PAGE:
Emphasis. Topics in this group are where we see high-performance companies start to pull away from the rest of the pack. High-performance companies are better at setting clear goals and objectives, empowering employees and improving processes. They have a more effective performance evaluation process that is part an ongoing performance dialogue with managers as well as strong working relationships that promote collaboration and innovation. High-performing companies score five to seven points higher than organizations generally in these areas.

It’s important to note that the “emphasis” elements of most importance vary depending on a company’s business sector and are strongly aligned with how each industry needs to focus their culture to achieve their strategic objectives. Consider for example an online retailer whose key strategic priority is customer centricity. Such an organization will want to ensure employees have a strong sense of empowerment and flexibility to answer customers’ questions the first time, handle any challenges with online orders immediately, and stay involved in decisions about how to improve front-line service.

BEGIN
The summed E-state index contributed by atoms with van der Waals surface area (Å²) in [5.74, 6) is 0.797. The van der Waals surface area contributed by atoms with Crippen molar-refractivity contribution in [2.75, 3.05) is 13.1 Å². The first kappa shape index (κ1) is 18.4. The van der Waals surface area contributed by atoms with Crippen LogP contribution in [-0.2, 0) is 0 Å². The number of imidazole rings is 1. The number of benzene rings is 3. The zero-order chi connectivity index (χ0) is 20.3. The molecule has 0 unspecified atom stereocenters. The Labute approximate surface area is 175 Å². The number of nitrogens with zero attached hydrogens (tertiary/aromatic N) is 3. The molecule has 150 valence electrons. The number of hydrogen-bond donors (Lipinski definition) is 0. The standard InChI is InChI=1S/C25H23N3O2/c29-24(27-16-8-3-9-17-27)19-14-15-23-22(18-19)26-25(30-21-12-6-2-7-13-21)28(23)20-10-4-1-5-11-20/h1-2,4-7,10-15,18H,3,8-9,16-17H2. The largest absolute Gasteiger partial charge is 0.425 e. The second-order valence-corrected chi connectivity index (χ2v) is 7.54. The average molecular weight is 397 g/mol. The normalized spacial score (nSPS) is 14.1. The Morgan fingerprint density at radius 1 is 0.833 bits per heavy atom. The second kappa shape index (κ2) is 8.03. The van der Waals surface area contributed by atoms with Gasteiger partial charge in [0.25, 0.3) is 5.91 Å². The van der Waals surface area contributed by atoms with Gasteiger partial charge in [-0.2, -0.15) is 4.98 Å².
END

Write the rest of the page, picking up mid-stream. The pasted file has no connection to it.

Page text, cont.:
Excellence. This is where high-performing organizations excel, and foremost is leadership effectiveness — the #1 differentiator of high-performance companies, and the #1 global driver of sustainable engagement. Leaders in high-performing companies motivate and inspire employees with their vision of the future, act with integrity and display a genuine concern for employee wellbeing.